In the summer of 2021, a flurry of R&D money was flying into new long-duration energy storage technologies. The influx aligned with the Biden administration’s new Earthshot Initiative, which aimed to push down the cost of long-duration energy storage by 90 percent by 2030.
Now, a year and a half later, it seems some of those technologies are transitioning into projects, with real money backing them.
The deployments are meaningful. It reflects that the technologies are maturing, and we’re getting a little closer to figuring out how to power the economy on clean energy all day, every day.
Here’s a roundup of some projects getting headlines already in this young year.
Compressed air in California’s San Joaquin Valley
Last week, a group of local governments in California signed a $775 million, 25-year contract to purchase power from what will be the world's largest compressed-air energy storage project, reports the Los Angeles Times. The project, set to be ready by 2028, will be in the San Joaquin Valley.
Here’s how it works: Developers will drill three shafts thousands of feet below ground, and send miners to dig out a series of caverns. These caverns are meant to have a collective volume equivalent to the area of two football fields by 100 yards of height. This project would be the first compressed air storage enterprise that doesn’t rely on naturally occuring underground salt domes.
When clean electricity is cheap (like sunny afternoons — think belly of the duck), the developer, Hydrostor, will use low-cost energy to push air down into the caverns. When Hydrostor’s customer, Central Coast Community Energy, needs to draw on the stored power, the company will open a valve and funnel the high-pressure air through a turbine, generating electricity.
Green hydrogen in Northern California’s wine country
Further north, Pacific Gas and Electric (PG&E) and Energy Vault announced a partnership to build and operate the largest green hydrogen long-duration energy storage system in the US. The hybrid system will be capable of powering about 2,000 electric customers on a PG&E microgrid in Calistoga for up to 48 hours (293 MWh of carbon-free energy) during an outage.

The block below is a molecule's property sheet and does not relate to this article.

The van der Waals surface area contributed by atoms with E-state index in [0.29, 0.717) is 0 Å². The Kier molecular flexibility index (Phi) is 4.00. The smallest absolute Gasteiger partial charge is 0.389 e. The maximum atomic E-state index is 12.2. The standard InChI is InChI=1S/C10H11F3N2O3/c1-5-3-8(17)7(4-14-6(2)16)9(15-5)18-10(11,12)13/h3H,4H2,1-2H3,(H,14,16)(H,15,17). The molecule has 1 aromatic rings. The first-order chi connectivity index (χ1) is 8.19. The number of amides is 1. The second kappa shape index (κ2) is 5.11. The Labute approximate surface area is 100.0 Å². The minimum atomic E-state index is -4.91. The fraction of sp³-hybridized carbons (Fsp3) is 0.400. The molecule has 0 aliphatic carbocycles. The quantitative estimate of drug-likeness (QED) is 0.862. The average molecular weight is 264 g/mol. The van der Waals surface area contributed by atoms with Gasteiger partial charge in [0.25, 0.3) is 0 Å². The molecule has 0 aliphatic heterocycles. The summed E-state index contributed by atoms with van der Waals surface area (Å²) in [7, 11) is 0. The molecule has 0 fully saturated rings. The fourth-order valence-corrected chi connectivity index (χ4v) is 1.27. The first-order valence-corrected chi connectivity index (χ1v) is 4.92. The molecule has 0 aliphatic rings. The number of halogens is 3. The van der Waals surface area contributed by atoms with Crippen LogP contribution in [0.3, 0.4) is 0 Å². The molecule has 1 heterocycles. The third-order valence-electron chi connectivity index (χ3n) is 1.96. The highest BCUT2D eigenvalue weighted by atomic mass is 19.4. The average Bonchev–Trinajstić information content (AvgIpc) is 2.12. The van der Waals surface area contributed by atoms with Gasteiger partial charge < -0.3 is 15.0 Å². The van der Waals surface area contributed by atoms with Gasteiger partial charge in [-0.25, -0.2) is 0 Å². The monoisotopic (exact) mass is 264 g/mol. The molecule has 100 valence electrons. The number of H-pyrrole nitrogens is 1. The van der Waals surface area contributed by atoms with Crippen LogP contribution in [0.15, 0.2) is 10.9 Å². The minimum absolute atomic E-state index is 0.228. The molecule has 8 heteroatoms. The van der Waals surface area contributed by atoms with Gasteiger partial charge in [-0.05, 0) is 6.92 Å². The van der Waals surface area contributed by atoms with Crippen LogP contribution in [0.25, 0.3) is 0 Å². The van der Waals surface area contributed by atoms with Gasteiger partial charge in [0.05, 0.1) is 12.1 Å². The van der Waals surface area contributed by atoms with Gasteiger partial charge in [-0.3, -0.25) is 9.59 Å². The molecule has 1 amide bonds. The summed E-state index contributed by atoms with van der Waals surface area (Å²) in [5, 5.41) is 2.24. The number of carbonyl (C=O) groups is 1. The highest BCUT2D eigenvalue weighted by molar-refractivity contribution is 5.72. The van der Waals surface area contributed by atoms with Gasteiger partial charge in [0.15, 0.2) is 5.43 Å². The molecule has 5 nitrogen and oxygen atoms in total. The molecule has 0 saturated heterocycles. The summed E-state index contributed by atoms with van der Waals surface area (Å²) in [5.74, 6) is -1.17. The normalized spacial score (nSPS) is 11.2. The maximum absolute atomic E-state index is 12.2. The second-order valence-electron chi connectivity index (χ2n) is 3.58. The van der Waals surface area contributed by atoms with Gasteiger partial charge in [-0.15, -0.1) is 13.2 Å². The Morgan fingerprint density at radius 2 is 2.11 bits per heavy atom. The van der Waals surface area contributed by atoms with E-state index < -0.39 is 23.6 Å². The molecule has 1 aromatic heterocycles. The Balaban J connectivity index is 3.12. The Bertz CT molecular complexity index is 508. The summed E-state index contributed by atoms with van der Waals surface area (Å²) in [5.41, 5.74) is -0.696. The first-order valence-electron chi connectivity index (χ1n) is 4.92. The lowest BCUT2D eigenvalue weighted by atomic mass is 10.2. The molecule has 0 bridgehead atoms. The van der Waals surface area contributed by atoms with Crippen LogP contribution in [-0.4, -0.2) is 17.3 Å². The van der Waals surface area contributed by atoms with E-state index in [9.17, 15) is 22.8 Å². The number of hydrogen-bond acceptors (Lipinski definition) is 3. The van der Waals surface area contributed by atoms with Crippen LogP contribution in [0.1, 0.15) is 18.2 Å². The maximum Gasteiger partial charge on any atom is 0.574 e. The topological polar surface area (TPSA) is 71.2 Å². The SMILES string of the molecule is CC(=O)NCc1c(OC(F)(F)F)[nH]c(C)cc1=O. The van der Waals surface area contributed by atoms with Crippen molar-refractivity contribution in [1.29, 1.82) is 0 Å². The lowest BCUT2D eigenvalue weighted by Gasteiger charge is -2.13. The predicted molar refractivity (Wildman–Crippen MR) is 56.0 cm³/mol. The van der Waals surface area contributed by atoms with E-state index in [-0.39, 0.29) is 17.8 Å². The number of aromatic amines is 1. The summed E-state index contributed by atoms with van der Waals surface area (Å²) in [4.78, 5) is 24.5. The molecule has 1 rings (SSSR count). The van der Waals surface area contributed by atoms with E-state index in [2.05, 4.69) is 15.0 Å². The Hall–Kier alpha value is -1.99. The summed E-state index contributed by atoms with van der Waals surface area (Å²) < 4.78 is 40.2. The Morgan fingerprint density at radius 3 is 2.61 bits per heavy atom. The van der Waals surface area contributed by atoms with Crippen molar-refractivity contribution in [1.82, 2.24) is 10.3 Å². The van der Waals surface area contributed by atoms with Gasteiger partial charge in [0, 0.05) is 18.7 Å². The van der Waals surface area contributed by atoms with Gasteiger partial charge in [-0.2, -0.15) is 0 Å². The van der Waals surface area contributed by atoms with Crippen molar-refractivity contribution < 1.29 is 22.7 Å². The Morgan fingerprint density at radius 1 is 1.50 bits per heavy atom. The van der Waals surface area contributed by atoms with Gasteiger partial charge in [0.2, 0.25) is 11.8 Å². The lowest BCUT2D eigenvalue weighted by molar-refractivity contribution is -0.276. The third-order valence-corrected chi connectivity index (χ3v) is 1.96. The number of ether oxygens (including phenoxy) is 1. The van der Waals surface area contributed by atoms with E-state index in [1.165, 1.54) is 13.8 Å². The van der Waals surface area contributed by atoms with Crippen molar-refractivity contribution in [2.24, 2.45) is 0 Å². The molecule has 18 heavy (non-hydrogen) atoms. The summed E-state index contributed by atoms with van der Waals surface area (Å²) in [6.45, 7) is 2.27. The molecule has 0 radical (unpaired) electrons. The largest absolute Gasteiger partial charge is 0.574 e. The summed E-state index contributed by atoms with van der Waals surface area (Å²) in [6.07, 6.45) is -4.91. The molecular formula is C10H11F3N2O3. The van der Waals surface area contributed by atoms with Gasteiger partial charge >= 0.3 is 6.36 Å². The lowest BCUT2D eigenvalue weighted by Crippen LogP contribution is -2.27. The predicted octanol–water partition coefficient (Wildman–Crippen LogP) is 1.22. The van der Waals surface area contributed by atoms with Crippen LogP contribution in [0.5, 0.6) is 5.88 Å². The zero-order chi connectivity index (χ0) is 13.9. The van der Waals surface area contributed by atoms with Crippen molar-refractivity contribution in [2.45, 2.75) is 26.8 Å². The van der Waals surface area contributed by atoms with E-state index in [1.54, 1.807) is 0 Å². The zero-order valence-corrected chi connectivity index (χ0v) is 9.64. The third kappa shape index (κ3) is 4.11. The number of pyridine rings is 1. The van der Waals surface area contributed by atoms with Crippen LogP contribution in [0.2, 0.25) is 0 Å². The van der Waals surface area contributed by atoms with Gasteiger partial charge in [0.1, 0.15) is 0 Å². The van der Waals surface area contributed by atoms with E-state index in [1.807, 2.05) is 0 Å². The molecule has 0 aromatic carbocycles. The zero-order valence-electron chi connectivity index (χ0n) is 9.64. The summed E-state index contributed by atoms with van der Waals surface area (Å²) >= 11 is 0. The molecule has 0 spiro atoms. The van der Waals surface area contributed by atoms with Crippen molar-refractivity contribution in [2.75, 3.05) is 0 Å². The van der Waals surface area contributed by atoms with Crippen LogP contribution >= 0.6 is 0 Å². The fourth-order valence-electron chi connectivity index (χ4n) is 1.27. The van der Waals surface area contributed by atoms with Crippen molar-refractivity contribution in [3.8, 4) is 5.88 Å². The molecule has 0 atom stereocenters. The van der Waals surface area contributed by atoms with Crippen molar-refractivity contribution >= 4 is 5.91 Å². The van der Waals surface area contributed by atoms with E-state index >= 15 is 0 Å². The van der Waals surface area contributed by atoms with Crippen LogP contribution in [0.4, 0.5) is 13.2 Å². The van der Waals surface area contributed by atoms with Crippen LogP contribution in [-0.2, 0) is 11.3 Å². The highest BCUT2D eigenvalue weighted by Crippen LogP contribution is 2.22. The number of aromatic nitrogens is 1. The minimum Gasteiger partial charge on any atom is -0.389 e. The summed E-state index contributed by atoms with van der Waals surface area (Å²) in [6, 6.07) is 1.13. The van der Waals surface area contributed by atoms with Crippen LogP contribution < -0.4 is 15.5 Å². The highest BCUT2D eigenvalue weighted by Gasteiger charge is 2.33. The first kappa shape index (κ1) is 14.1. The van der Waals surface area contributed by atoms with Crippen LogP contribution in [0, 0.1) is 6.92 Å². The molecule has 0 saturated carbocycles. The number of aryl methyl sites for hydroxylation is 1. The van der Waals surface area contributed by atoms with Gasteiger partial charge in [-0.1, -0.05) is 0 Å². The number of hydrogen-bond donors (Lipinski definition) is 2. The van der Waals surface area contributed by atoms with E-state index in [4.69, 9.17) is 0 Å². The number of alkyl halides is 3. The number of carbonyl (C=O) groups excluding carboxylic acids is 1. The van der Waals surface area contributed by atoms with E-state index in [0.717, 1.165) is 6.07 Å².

Here’s how it works: The system will produce green hydrogen by using renewable energy to power electrolysis, a process that creates hydrogen from water. The clean hydrogen will then power a fuel cell to create on-demand energy. The system is outfitted with a short duration battery for grid forming and black start capabilities, meaning it is able to restart parts of the power system to recover from a blackout.
The project is being considered for approval from the California Public Utilities Commission. If authorized, it could provide some much-needed resilience to the Calistoga region (which is affected by utility shut-offs to reduce the risk of wildfires), and serve as a model for Energy Vault’s future utility-scale hybrid storage system deployments.
Taking the hard-to-mine metals out of energy storage
This week, Noon Energy announced it secured $28 million in Series A financing to commercialize its carbon-oxygen battery technology for long-duration energy storage. While the company is at an earlier stage than the previously mentioned projects, the technology promises 100-plus hours of storage at a cost 10x lower and an energy density 3x higher than current lithium-ion batteries, according to a release.
Here’s how it works: Developed by a scientist on NASA’s Mars rover team, the technology uses electricity to split carbon dioxide into solid carbon and oxygen gas. To discharge, it reverses the operation, oxidizing the solid carbon, reports Canary Media. The result is a battery that uses "nature-based chemistry principles" and eliminates the need for mined lithium and cobalt. According to the company, the technology only requires 1 percent of other critical metals compared to conventional lithium-ion batteries.
The funding will enable Noon Energy to accelerate the path to market through critical demonstrations and field deployments while growing its engineering, product and business development teams.